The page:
That very afternoon, with Croft all settled into his tree stand, the came out and walked to within 20 yards. “I needed him to take two steps so I could get a shot at his vitals,” he says. But coyote suddenly move in from behind and spooked the buck, which ran off to about 80 yards. The coyote ran all the deer off the plot and trotted over toward Croft. “I decided not to shoot him, because there were still 90 minutes of shooting light left and I thought I might still have a chance.” He spooked the coyote, and sure enough, the buck came back out to the plot about 20 minutes later, but this time at 60 yards. “He fed for a while then disappeared, and I figured Well, that is it for tonight. Then suddenly, just at prime time, he came back out and stood at 22 yards. I drew and was settling in, and that’s when not knowing that release hurt,” Croft says. “I just barely touched it, and it went off before I was ready. I watched in shock as my arrow hit the buck square in the shoulder. I shoot 70 pounds, but I had almost zero penetration and found very little blood.”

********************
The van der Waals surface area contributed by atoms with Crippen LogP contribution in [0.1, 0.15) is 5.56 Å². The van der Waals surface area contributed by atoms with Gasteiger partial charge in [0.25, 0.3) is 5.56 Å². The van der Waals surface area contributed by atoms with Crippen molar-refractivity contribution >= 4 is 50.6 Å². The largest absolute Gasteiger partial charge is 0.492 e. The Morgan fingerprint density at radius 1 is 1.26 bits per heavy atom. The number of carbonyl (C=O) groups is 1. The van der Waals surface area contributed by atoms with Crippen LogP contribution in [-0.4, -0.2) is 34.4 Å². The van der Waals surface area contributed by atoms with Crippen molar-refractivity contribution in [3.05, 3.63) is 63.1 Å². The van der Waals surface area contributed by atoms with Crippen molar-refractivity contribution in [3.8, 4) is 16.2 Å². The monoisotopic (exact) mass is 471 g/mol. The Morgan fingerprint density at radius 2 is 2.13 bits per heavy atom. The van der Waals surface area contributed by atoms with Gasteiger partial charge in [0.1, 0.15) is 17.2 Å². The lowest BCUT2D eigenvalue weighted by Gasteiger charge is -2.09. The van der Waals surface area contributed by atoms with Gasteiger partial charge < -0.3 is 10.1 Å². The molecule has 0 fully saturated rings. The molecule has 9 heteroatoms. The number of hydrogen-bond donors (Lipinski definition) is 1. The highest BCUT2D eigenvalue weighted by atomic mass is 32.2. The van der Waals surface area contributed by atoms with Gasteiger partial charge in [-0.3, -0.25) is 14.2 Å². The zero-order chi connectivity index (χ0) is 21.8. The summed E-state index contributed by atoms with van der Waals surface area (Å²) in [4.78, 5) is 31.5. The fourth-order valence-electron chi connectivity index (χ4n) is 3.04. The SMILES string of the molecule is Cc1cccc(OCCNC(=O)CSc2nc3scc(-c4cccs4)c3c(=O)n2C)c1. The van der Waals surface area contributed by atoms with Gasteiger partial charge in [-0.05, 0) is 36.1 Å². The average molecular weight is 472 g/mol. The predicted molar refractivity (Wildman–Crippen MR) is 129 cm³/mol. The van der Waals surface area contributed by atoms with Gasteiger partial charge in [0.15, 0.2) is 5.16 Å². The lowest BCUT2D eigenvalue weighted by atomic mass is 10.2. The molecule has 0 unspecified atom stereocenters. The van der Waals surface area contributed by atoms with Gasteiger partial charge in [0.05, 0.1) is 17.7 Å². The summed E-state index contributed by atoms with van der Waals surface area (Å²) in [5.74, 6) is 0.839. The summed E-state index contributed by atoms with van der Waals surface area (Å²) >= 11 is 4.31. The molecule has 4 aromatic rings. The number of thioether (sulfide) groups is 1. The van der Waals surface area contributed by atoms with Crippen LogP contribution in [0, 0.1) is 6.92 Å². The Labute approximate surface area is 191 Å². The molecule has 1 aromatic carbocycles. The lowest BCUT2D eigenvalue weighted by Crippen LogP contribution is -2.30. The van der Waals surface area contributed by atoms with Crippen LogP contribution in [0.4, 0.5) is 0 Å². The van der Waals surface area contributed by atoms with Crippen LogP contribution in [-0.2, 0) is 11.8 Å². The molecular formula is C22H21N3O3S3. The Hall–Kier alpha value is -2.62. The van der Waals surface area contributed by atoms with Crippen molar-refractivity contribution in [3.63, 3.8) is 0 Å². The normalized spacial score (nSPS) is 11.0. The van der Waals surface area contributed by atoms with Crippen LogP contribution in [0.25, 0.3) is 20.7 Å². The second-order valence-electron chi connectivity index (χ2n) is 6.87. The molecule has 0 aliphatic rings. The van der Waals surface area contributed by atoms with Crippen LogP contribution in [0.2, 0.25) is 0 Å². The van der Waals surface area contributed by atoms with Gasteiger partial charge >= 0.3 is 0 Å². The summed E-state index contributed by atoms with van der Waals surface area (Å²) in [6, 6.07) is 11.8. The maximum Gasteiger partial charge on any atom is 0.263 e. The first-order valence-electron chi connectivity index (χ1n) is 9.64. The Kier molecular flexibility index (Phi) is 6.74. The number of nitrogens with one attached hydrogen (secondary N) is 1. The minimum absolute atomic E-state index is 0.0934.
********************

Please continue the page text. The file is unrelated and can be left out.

While obviously upset about wounding the buck, Croft got some good news from the neighbor. “I called to tell him about the hunt, and to keep an eye out for the buck,” he says. “He told me that he had the buck on camera at 3 a.m., just hours after I’d hit him. I was relieved to know he was alive, but obviously disappointed that I hadn’t been able to make a clean kill when I had my chance.”

photo of hunter with big whitetail buck
When Croft got his second chance at the buck during rifle season, he made the shot count. Cory Croft